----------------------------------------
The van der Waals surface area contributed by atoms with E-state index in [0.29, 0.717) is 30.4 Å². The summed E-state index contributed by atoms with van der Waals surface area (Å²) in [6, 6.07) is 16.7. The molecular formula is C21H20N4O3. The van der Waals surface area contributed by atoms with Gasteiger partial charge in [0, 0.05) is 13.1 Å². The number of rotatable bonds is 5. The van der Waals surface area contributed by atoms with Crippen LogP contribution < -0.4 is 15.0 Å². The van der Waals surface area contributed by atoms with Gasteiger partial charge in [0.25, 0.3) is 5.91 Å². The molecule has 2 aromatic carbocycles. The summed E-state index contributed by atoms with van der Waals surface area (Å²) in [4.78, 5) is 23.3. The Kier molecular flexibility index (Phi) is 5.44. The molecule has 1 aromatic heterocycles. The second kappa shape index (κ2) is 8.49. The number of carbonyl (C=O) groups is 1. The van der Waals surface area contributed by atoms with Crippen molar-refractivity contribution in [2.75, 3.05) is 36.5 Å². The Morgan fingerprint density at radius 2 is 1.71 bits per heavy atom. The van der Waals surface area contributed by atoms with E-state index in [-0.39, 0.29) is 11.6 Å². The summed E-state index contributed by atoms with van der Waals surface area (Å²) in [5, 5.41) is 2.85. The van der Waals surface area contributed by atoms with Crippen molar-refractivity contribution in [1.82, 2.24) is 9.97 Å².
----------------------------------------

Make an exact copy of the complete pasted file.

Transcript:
The van der Waals surface area contributed by atoms with E-state index in [0.29, 0.717) is 30.4 Å². The summed E-state index contributed by atoms with van der Waals surface area (Å²) in [6, 6.07) is 16.7. The molecular formula is C21H20N4O3. The van der Waals surface area contributed by atoms with Gasteiger partial charge in [0, 0.05) is 13.1 Å². The number of rotatable bonds is 5. The van der Waals surface area contributed by atoms with Crippen LogP contribution < -0.4 is 15.0 Å². The van der Waals surface area contributed by atoms with Gasteiger partial charge in [0.25, 0.3) is 5.91 Å². The molecule has 2 aromatic carbocycles. The summed E-state index contributed by atoms with van der Waals surface area (Å²) in [4.78, 5) is 23.3. The Kier molecular flexibility index (Phi) is 5.44. The molecule has 1 aromatic heterocycles. The second kappa shape index (κ2) is 8.49. The number of carbonyl (C=O) groups is 1. The van der Waals surface area contributed by atoms with Crippen molar-refractivity contribution in [2.75, 3.05) is 36.5 Å². The Morgan fingerprint density at radius 2 is 1.71 bits per heavy atom. The van der Waals surface area contributed by atoms with E-state index in [-0.39, 0.29) is 11.6 Å². The summed E-state index contributed by atoms with van der Waals surface area (Å²) in [5, 5.41) is 2.85. The van der Waals surface area contributed by atoms with Crippen molar-refractivity contribution in [1.82, 2.24) is 9.97 Å².